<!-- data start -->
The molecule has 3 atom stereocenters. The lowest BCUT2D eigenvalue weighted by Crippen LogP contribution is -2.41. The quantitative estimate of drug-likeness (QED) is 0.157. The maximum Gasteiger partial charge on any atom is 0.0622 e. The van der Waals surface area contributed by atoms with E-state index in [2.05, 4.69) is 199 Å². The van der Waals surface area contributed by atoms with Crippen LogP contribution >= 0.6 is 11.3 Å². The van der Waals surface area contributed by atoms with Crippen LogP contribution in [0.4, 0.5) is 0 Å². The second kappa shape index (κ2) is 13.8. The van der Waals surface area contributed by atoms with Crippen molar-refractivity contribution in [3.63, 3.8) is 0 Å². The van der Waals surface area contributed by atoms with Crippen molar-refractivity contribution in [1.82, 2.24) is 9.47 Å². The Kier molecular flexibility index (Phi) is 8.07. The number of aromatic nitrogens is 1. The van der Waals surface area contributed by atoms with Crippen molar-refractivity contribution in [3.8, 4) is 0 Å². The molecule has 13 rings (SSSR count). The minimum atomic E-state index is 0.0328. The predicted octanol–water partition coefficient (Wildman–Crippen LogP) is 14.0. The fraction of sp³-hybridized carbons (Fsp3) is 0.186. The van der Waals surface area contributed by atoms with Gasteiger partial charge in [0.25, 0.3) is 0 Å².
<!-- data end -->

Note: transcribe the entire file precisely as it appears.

The molecule has 3 atom stereocenters. The lowest BCUT2D eigenvalue weighted by Crippen LogP contribution is -2.41. The quantitative estimate of drug-likeness (QED) is 0.157. The maximum Gasteiger partial charge on any atom is 0.0622 e. The van der Waals surface area contributed by atoms with E-state index in [2.05, 4.69) is 199 Å². The van der Waals surface area contributed by atoms with Crippen LogP contribution >= 0.6 is 11.3 Å². The van der Waals surface area contributed by atoms with Crippen LogP contribution in [0.4, 0.5) is 0 Å². The second kappa shape index (κ2) is 13.8. The van der Waals surface area contributed by atoms with Crippen molar-refractivity contribution in [3.63, 3.8) is 0 Å². The van der Waals surface area contributed by atoms with Crippen molar-refractivity contribution in [1.82, 2.24) is 9.47 Å². The Kier molecular flexibility index (Phi) is 8.07. The number of aromatic nitrogens is 1. The van der Waals surface area contributed by atoms with Crippen molar-refractivity contribution in [3.8, 4) is 0 Å². The molecule has 13 rings (SSSR count). The minimum atomic E-state index is 0.0328. The predicted octanol–water partition coefficient (Wildman–Crippen LogP) is 14.0. The fraction of sp³-hybridized carbons (Fsp3) is 0.186. The van der Waals surface area contributed by atoms with Gasteiger partial charge in [0.25, 0.3) is 0 Å².